How to Master French Table Etiquette

Ever seen the French eat in a restaurant? Not just eat, but their entire table manner, the way they speak and the constant feeling of passion they exude. It’s all quite a mouth full to be exact and while no one will tell you how to act or eat in a France or in a French restaurant anywhere in the world, it’s always nice to, in this case, blend with the French and keep it classy.

There are many things to learn and while these manners might seem irrelevant to both you and the rest of society, it’s quite important for them. Above all, it demands respect, which is quite difficult to obtain when it comes to the French.

French Etiquette

It all starts with the fact that you have to wait for your host before you start eating or drinking, which is one thing everybody else seems to get wrong daily. Nowadays, there are few that, except for going to a restaurant, even eat at the table with their families or friends. Sitting together and enjoying a meal is important to the French. By simply not following the rule of waiting for the host of the table could already put you in the red and there’s not a lot of greens, so time to French up.


Sitting and Leaving the Table

While this might sound easy and normal, the hostess of a French table will seat their guests themselves. Unless they put nametags on your seat, he/she will most probably show you where to sit. If ever there is a guest of honour, they will always be seated to the right of the host. There are also rules such as couple sitting across from one another and not next to each other, men usually pull out the chairs for their ladies and the men are not seated before the hostess is seated. Before eating, the hostess will usually say “bon appétit. Only then are you allowed to eat.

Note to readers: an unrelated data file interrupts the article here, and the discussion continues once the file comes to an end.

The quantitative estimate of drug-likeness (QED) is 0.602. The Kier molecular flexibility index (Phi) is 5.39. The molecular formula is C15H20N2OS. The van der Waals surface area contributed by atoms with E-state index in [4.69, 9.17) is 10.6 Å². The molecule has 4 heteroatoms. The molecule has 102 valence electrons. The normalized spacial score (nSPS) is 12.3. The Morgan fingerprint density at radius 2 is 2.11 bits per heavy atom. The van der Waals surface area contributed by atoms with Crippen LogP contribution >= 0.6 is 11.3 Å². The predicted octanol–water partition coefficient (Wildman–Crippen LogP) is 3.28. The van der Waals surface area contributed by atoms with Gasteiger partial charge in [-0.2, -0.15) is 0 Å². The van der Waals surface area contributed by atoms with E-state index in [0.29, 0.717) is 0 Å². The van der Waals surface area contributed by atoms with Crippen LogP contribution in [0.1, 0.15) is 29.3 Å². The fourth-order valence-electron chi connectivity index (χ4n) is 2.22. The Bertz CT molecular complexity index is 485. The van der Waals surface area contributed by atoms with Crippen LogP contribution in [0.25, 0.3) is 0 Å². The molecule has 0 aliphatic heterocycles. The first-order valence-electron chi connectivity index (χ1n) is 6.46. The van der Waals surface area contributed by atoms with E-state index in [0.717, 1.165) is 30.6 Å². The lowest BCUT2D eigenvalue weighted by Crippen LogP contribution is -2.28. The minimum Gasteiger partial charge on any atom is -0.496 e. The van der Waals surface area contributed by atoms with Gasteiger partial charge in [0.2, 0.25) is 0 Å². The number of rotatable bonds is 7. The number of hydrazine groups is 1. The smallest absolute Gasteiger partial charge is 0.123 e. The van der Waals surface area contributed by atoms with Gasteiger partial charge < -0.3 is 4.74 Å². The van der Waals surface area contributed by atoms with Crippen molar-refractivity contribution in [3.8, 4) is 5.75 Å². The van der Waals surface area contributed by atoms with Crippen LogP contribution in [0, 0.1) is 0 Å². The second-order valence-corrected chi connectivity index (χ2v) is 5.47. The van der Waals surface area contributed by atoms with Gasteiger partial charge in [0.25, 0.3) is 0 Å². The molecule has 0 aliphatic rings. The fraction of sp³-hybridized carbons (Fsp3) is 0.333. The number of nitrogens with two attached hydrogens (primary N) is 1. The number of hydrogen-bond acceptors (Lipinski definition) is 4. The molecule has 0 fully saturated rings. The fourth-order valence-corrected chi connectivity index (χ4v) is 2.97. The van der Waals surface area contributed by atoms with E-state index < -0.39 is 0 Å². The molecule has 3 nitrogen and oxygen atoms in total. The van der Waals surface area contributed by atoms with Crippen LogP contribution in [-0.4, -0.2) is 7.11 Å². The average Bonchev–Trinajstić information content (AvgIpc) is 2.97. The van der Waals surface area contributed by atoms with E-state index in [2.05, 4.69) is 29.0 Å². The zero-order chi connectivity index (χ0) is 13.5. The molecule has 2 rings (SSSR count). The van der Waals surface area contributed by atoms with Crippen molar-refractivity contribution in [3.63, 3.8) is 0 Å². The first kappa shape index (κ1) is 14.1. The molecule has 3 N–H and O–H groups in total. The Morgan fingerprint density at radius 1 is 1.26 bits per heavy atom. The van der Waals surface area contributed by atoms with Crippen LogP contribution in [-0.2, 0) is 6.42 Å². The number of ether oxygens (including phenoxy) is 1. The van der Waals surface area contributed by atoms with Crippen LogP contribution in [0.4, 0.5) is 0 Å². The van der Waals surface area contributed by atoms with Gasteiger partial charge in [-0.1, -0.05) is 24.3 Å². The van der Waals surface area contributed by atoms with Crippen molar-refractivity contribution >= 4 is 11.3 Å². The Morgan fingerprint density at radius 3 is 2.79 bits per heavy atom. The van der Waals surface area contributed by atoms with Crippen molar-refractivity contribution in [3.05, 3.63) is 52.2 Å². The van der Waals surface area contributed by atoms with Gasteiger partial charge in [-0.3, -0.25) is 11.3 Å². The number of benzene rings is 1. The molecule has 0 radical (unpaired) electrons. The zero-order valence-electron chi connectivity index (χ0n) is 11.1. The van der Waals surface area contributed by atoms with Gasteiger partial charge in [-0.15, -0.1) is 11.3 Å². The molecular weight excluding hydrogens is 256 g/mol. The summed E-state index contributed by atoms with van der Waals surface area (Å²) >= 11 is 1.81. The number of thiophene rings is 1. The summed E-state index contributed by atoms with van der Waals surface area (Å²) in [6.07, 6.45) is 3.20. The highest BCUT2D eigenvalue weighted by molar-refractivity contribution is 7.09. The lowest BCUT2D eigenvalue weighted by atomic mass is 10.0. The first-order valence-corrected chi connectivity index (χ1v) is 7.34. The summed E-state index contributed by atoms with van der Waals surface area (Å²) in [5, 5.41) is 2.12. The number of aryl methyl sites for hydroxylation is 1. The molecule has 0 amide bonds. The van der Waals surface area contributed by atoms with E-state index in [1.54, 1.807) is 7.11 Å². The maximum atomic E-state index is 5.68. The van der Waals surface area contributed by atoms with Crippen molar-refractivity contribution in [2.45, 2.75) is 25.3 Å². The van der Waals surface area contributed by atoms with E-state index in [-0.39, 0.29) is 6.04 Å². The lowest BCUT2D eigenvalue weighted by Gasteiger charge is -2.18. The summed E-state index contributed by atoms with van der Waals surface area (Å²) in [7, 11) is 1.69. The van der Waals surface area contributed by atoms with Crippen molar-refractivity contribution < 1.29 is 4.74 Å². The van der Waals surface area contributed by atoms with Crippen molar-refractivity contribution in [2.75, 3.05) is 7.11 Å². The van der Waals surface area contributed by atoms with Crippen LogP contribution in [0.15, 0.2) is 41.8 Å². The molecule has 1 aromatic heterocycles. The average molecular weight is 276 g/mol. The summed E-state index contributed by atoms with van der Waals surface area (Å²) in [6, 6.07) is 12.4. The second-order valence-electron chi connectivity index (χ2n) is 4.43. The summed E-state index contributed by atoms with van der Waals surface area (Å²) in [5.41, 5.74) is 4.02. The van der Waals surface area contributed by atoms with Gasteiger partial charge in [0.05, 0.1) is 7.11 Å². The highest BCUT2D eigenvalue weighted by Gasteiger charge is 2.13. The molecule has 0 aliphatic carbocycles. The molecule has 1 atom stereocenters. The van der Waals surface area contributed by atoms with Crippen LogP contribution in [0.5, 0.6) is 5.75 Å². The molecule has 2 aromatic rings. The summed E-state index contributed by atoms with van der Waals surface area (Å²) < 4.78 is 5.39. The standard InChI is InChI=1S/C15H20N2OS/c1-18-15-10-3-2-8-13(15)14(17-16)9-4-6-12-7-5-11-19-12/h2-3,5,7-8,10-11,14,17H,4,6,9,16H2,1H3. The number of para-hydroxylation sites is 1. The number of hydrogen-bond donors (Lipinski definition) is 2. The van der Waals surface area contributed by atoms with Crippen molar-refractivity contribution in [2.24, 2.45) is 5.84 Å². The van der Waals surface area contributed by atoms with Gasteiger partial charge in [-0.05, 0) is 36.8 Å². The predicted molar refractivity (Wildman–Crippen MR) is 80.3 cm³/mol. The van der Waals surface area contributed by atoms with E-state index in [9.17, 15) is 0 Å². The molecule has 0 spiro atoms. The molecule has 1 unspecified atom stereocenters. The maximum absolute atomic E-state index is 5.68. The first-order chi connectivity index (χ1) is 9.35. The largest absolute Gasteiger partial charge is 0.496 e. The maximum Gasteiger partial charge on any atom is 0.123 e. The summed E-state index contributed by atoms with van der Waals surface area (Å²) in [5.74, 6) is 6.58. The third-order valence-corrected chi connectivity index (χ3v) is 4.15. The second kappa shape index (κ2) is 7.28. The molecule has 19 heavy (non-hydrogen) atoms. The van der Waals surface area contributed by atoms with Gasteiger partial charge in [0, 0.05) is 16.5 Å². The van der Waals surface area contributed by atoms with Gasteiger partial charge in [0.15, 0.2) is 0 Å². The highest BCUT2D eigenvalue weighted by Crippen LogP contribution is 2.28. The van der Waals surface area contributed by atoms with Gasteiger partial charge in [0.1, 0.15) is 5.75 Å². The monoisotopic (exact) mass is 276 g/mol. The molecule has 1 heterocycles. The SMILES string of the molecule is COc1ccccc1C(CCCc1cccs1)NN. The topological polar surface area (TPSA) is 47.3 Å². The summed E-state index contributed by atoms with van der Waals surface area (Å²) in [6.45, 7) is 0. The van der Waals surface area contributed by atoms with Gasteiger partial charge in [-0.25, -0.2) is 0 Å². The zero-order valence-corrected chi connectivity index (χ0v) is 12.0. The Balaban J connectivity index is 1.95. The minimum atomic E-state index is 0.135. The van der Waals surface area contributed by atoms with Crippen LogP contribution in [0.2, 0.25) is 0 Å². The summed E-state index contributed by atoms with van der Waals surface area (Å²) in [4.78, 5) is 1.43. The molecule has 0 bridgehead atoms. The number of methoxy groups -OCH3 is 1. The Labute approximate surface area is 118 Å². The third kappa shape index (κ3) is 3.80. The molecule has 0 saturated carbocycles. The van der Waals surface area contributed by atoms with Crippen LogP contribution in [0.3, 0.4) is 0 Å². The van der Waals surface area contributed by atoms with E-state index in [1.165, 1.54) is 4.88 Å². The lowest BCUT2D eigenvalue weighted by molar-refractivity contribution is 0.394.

Something important to remember is that you are not allowed to leave the table during the meal which could potentially, in French fashion, last several hours. So, be sure to use the restroom before you sit at the table.

Politely Either Accept or Refuse Food in French

A French table is somewhat different when it comes to food and different courses. The French usually goes all out and will not only servethea main course but also serve salads, cheese platters and desserts. While accepting a second serving of the main course might please the hostess, be sure to not eat too much as declining everything else might not be so pleasing.

To acceptthea second serving, you could simply say “volontiers, c’est délicieux“, which means that you’ll accepthe a second serving with pleasure anadding a complimeng t that it is delicious.

To refuse, simply say “non merci, c’est délicieux mais je n’ai pas tres faim”, meaning “it’s delicious, but no thank you”.

Don’t Like Certain Foods?

No problem. You can always just eat what you like and leave what you don’t. Be sure to leave what you don’t like on the side, don’t push your food apart and pick a couple of bites as this is considered quite rude to the French.

The French take their culture and food very seriously and you’ll be impressing them if you can lock the etiquette down. You’ll be feeling like the French in no time.